Monday, July 1, 2013

Left-handed Whelks

In Mary Oliver's Blue Pastures she talks about finding a left-handed whelk among the shards, lost fishing line, and plastic bottles at Herring Cove on Cape Cod. I was surprised, as I didn't know whelks had a dominant hand, or even a hand at all. After a bit of Wikipedia exploration, I found that these sea snails, also called lightening whelks, open to the left rather than the right. They can be as long as 15" and have been around for 60 million years. Whether for their lengthy history or their left-handedness, they have been named the state shell of Texas.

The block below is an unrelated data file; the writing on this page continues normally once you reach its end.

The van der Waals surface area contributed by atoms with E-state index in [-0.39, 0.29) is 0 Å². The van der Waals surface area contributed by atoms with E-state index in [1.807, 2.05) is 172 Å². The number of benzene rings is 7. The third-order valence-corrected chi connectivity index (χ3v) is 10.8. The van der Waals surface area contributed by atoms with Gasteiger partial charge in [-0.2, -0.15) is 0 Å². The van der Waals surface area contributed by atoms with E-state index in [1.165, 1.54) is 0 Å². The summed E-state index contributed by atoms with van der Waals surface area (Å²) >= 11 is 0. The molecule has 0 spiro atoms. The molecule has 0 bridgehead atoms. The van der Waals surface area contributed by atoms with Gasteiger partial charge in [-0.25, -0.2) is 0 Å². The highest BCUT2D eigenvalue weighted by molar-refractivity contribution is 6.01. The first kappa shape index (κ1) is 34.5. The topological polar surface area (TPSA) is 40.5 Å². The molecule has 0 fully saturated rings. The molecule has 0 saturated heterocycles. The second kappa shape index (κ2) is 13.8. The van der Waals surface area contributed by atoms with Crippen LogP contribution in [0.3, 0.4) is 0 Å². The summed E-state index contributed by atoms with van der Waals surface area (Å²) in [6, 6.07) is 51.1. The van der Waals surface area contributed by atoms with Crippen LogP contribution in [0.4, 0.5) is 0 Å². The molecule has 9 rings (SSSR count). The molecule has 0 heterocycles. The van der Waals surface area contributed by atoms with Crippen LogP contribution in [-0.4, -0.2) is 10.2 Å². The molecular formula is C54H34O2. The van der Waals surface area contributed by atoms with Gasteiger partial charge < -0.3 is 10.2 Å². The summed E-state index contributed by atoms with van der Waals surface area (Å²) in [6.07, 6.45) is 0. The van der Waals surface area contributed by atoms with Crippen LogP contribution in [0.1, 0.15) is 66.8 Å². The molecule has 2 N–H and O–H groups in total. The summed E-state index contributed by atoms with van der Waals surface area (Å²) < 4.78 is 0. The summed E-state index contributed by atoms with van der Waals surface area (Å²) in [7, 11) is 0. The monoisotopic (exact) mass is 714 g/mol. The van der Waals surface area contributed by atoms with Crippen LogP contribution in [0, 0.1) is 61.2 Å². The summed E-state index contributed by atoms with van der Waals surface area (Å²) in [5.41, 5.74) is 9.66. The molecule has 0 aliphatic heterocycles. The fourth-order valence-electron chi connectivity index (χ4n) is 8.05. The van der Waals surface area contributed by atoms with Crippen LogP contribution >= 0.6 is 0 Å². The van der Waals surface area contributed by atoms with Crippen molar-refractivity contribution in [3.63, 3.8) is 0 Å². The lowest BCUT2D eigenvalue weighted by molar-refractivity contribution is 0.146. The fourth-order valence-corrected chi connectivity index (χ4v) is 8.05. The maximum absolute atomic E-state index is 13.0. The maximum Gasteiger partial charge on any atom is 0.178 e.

This set me to wondering why being different can be a cause for honor in one instance and exile in another, left handedness, itself, being one example. The original meaning of the word "sinister" was left-handed, yet today most Major League Baseball managers prize a good "Southpaw" pitcher.

Texas has honored this lowly snail because it is unique, yet it continues to exclude persons who love someone of the same gender from the institution of marriage. Now that sounds sinister to me.

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